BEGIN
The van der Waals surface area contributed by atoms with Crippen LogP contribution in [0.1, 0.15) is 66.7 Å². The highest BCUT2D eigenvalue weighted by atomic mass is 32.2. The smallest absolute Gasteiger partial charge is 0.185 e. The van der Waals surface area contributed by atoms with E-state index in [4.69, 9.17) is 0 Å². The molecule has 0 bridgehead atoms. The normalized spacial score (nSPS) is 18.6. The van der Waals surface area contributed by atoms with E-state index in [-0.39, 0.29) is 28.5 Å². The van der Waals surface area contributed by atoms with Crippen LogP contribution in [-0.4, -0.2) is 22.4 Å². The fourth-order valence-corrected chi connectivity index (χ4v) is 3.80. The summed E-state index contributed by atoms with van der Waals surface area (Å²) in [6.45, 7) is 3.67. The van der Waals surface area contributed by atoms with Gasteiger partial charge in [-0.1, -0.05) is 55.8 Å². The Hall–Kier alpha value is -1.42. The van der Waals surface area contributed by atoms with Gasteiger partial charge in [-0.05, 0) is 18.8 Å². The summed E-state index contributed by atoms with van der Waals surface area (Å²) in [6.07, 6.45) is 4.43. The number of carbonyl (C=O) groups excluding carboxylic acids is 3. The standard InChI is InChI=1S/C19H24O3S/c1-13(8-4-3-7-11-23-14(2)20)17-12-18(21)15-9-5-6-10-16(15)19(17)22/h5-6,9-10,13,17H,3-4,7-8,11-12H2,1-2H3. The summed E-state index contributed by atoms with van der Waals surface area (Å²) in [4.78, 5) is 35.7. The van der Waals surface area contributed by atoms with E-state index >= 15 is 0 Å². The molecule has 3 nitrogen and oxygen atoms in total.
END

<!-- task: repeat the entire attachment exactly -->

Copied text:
The van der Waals surface area contributed by atoms with Crippen LogP contribution in [0.1, 0.15) is 66.7 Å². The highest BCUT2D eigenvalue weighted by atomic mass is 32.2. The smallest absolute Gasteiger partial charge is 0.185 e. The van der Waals surface area contributed by atoms with E-state index in [4.69, 9.17) is 0 Å². The molecule has 0 bridgehead atoms. The normalized spacial score (nSPS) is 18.6. The van der Waals surface area contributed by atoms with E-state index in [-0.39, 0.29) is 28.5 Å². The van der Waals surface area contributed by atoms with Crippen LogP contribution in [-0.4, -0.2) is 22.4 Å². The fourth-order valence-corrected chi connectivity index (χ4v) is 3.80. The summed E-state index contributed by atoms with van der Waals surface area (Å²) in [6.45, 7) is 3.67. The van der Waals surface area contributed by atoms with Gasteiger partial charge in [-0.1, -0.05) is 55.8 Å². The Hall–Kier alpha value is -1.42. The van der Waals surface area contributed by atoms with Gasteiger partial charge in [-0.05, 0) is 18.8 Å². The summed E-state index contributed by atoms with van der Waals surface area (Å²) in [6.07, 6.45) is 4.43. The number of carbonyl (C=O) groups excluding carboxylic acids is 3. The standard InChI is InChI=1S/C19H24O3S/c1-13(8-4-3-7-11-23-14(2)20)17-12-18(21)15-9-5-6-10-16(15)19(17)22/h5-6,9-10,13,17H,3-4,7-8,11-12H2,1-2H3. The summed E-state index contributed by atoms with van der Waals surface area (Å²) in [4.78, 5) is 35.7. The van der Waals surface area contributed by atoms with E-state index >= 15 is 0 Å². The molecule has 3 nitrogen and oxygen atoms in total.